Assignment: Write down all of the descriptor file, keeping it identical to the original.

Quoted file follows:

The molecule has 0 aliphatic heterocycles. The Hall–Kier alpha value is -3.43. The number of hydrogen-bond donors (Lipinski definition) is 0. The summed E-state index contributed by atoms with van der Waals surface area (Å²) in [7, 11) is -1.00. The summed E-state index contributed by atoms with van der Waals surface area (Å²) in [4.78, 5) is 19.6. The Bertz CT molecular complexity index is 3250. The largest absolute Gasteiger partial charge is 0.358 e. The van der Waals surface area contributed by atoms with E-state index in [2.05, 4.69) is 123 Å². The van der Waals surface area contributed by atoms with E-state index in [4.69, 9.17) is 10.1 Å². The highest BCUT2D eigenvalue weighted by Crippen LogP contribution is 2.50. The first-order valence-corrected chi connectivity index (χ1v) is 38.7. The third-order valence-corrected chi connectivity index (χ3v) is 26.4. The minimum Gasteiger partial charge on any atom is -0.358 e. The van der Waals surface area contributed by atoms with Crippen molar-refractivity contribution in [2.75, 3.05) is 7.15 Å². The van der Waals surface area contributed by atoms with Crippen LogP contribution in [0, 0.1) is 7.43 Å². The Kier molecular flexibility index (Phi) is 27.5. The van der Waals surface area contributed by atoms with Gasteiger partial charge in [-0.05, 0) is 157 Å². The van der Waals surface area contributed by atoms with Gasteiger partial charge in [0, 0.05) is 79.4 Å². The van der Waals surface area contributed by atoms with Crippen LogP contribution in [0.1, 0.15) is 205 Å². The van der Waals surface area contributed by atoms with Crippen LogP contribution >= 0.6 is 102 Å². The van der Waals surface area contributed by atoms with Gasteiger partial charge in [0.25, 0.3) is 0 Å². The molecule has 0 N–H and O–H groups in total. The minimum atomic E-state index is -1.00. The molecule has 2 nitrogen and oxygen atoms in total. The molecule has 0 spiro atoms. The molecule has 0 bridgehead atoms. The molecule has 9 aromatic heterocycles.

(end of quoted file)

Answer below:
The molecule has 0 aliphatic heterocycles. The Hall–Kier alpha value is -3.43. The number of hydrogen-bond donors (Lipinski definition) is 0. The summed E-state index contributed by atoms with van der Waals surface area (Å²) in [7, 11) is -1.00. The summed E-state index contributed by atoms with van der Waals surface area (Å²) in [4.78, 5) is 19.6. The Bertz CT molecular complexity index is 3250. The largest absolute Gasteiger partial charge is 0.358 e. The van der Waals surface area contributed by atoms with E-state index in [2.05, 4.69) is 123 Å². The van der Waals surface area contributed by atoms with E-state index in [4.69, 9.17) is 10.1 Å². The highest BCUT2D eigenvalue weighted by Crippen LogP contribution is 2.50. The first-order valence-corrected chi connectivity index (χ1v) is 38.7. The third-order valence-corrected chi connectivity index (χ3v) is 26.4. The minimum Gasteiger partial charge on any atom is -0.358 e. The van der Waals surface area contributed by atoms with Crippen molar-refractivity contribution in [2.75, 3.05) is 7.15 Å². The van der Waals surface area contributed by atoms with Crippen LogP contribution in [0, 0.1) is 7.43 Å². The Kier molecular flexibility index (Phi) is 27.5. The van der Waals surface area contributed by atoms with Gasteiger partial charge in [-0.05, 0) is 157 Å². The van der Waals surface area contributed by atoms with Gasteiger partial charge in [0, 0.05) is 79.4 Å². The van der Waals surface area contributed by atoms with Crippen LogP contribution in [0.1, 0.15) is 205 Å². The van der Waals surface area contributed by atoms with Crippen LogP contribution >= 0.6 is 102 Å². The van der Waals surface area contributed by atoms with Gasteiger partial charge in [0.25, 0.3) is 0 Å². The molecule has 0 N–H and O–H groups in total. The minimum atomic E-state index is -1.00. The molecule has 2 nitrogen and oxygen atoms in total. The molecule has 0 spiro atoms. The molecule has 0 bridgehead atoms. The molecule has 9 aromatic heterocycles.